This post is an edited version of a comment submitted to Scott Sumner on his blog.
- My salary does not increase by anything close to 5% per year
- Market Monetarists like Scott Sumner prefer a world of ~5% NGDP targeting
- In such a world, NGDP would increase by ~5% per year
My question: Why does this gap between inflation and my salary not hurt me in the long run?
Can this question be answered without the cop-out of suggesting that "I am asking for is constant real wages?”
The point is that a world of perpetual inflation is a world in which my real income is perpetually diminishing. That sort of works against the NGDP-targeting-for-better-growth hypothesis.
Let’s accept the tenet of sticky wages and assume my expectations are spot-on. There still exist periods in which I am unable to respond to my own inflation expectations (if there were not, wages would not be sticky). How will I ever make up the difference between the inflation I know/expect and the income I am capable of earning?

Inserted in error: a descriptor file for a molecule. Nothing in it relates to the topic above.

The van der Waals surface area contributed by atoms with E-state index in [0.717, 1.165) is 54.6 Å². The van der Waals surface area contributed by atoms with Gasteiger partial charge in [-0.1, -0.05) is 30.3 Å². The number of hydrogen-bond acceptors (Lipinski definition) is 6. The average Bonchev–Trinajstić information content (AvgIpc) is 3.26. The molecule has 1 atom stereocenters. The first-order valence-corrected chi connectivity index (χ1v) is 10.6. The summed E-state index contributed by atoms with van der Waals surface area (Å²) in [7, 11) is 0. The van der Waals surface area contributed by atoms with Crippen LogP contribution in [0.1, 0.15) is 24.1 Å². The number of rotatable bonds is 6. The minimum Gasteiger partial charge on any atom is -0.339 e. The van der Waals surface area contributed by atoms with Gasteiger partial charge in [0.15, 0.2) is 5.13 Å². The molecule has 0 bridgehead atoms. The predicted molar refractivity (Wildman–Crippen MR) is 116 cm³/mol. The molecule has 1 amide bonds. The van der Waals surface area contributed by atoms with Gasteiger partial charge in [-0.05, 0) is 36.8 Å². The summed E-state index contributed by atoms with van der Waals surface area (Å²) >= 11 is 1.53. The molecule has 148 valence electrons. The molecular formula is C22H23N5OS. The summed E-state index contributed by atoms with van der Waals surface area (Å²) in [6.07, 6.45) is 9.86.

Now I understand the response to this: A Market Monetarist might suggest that “on average” there is growth, i.e. that the income growth for the beneficiaries of venture capital is a greater total sum than the losses accrued by the rest of us… Okay, but why should “the rest of us” go for that?
In other words, why should I care about a policy that promotes growth to people other than myself, at significant loss to myself?
Give me a practical reason why I should go for that.